Filumena Muro is reminded of the impact that her great-grandmother had at UWM every time she steps inside the Roberto Hernandez Center.
On the wall just inside the front doors to the center that serves Latinx students is a reprint of a newspaper story that spotlights people who shaped Milwaukee. It includes a photo of the late Marla Anderson. She was the only woman among the five people arrested in 1970 during peaceful protests on campus demanding more support for the Hispanic community.
Today, her great-granddaughter and the center provide proof of Anderson’s legacy.
“What really did inspire me was that she made her mark on the world,” Muro, a sophomore, said about why she came to UWM. “Here, I plan to do that as well.”
More than five decades after the protests, Latinx students are one of the fastest-growing segments of the population at UWM and graduating at record-high rates.
More than 2,900 students of Hispanic ethnicity at were enrolled at UWM in Fall 2020, according to the most recent data available from UW System, making up 11.8% of enrolled students.
That’s more than double the 1,400-plus Hispanic students enrolled at UWM in 2008, when the current categories for race and ethnicity were first used by UW System. Hispanics at that time made up 4.1% of the student population.
More Latinx students are also earning degrees. The six-year graduation rate for Latinx students who entered at UWM as freshmen in fall 2014 was 38.8%, meaning those students earned their bachelor’s degrees by 2020. That is up from the six-year graduation rate of 25.1% for Latinx students who entered as freshmen in fall 2005.
Matching national trends
The increase mirrors trends seen across the country. Data from the U.S. Census Bureau’s American Community Survey during the four-year period of 2015-19 shows that 16.4% of Hispanics age 25 or older had a bachelor’s degree, up from 12.6% in in 2005-09.
The rise comes as the Latinx population booms across the United States. In Wisconsin, while the state’s population is still primarily white, the white population declined 3.4% in the 2020 census, while the Hispanic population rose by 33.1%.
Alberto Maldonado, director of the Roberto Hernandez Center, said the growth sparked the creation or expansion of charter schools or faith-based private schools, as well as growth in public school enrollment that may draw interest from Hispanic families.
“We began to see tremendous growth in enrollment at the K-12 level both here in Milwaukee and nationally,” said Maldonado, who is also the co-lead of the Chancellor’s Committee for Hispanic-Serving Initiatives at UWM.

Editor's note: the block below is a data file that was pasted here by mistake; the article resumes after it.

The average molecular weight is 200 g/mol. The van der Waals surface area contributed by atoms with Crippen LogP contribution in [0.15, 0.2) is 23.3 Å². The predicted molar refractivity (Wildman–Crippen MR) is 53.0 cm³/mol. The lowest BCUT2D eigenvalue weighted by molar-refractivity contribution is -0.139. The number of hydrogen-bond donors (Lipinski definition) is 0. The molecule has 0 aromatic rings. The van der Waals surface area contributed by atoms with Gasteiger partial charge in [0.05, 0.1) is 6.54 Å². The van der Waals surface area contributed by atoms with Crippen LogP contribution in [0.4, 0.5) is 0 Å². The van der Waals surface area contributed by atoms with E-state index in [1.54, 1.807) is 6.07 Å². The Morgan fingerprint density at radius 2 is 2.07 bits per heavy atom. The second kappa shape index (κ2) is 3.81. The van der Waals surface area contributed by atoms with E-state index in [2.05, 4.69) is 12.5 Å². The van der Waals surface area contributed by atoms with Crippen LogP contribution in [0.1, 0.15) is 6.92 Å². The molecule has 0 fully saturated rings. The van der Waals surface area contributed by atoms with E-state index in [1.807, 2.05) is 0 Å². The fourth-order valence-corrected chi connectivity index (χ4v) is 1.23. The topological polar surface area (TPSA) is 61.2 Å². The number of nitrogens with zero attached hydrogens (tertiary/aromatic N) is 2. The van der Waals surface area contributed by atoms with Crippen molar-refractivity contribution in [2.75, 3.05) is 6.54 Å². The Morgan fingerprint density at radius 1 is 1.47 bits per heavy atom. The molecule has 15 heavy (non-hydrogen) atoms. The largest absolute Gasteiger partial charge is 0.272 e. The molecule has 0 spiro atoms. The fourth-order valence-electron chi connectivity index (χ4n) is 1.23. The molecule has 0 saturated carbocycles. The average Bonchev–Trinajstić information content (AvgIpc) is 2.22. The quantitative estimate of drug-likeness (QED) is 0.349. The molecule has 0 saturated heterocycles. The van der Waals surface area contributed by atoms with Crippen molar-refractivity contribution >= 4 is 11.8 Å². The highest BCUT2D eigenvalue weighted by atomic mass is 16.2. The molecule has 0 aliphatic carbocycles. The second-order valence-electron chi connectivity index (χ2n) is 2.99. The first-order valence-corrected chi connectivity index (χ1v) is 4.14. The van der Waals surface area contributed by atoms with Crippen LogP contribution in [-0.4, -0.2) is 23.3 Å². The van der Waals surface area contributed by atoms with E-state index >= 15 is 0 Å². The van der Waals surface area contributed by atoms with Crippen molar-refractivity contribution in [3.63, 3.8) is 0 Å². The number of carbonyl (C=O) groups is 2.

“And then colleges began to pay attention to the growth and began to make intentional investments in recruitment and retention, and creating partnerships with various (school) districts with which we’re seeing this growth,” Maldonado said.
More work to be done
UWM’s Hispanic-Serving Initiatives committee began its work in 2016, when 266 Latinx students graduated with a bachelor’s degree. That grew by 50% to 399 in 2019-20, before dipping slightly during the COVID pandemic in 2020-21 to 387.
Much more work remains to be done. The six-year graduation rate for Hispanics at UWM of nearly 40% trails the rate of 50% for white students, according to UW System data.
UWM has committed to eliminating disparities so that students of all races and ethnicities graduate at the same rate by 2030 through the Moon Shot for Equity initiative. The university is looking to achieve a comprehensive series of goals, like streamlining financial or administrative holds that can prevent a student from enrolling in classes, or offering retention grants up to $500 to help low-income students or others in need who are in their junior or senior years.
UWM also is involved in the M3 initiative with Milwaukee Area Technical College and Milwaukee Public Schools, a collaboration dedicated to helping more MPS high school seniors move on to college.
Creating a safe and welcoming environment and promoting diversity and inclusion also are key focus areas of UWM’s 2030 team, which is setting a blueprint for the university’s future.
Patricia Torres Najera, the other co-lead for the Chancellor’s Committee for Hispanic-Serving Initiatives, said the group recently met faculty and staff to discuss outreach that could build on the positives in enrollment and graduation trends.
“There is great momentum. The data says it all – Latinx students like UWM,” she said. “What are ways that can we offer more support to students, and community activities too.”
There also are positives to build from in terms of how far support systems have come since Anderson helped to lead the 1970 demonstrations that led to what is now known as the Roberto Hernandez Center.
Originally from Mexico, Anderson graduated with a bachelor’s degree from the School of Education in 1978 and raised six children. Her legacy includes two great-granddaughters at UWM: freshman Lucianbella Muro and her older sister, Filumena.
“My great-grandmother really inspired me to begin this journey of attending college,” Filumena said. “She showed me the value of having a good education here no matter what, no matter how hard the journey was or will be.”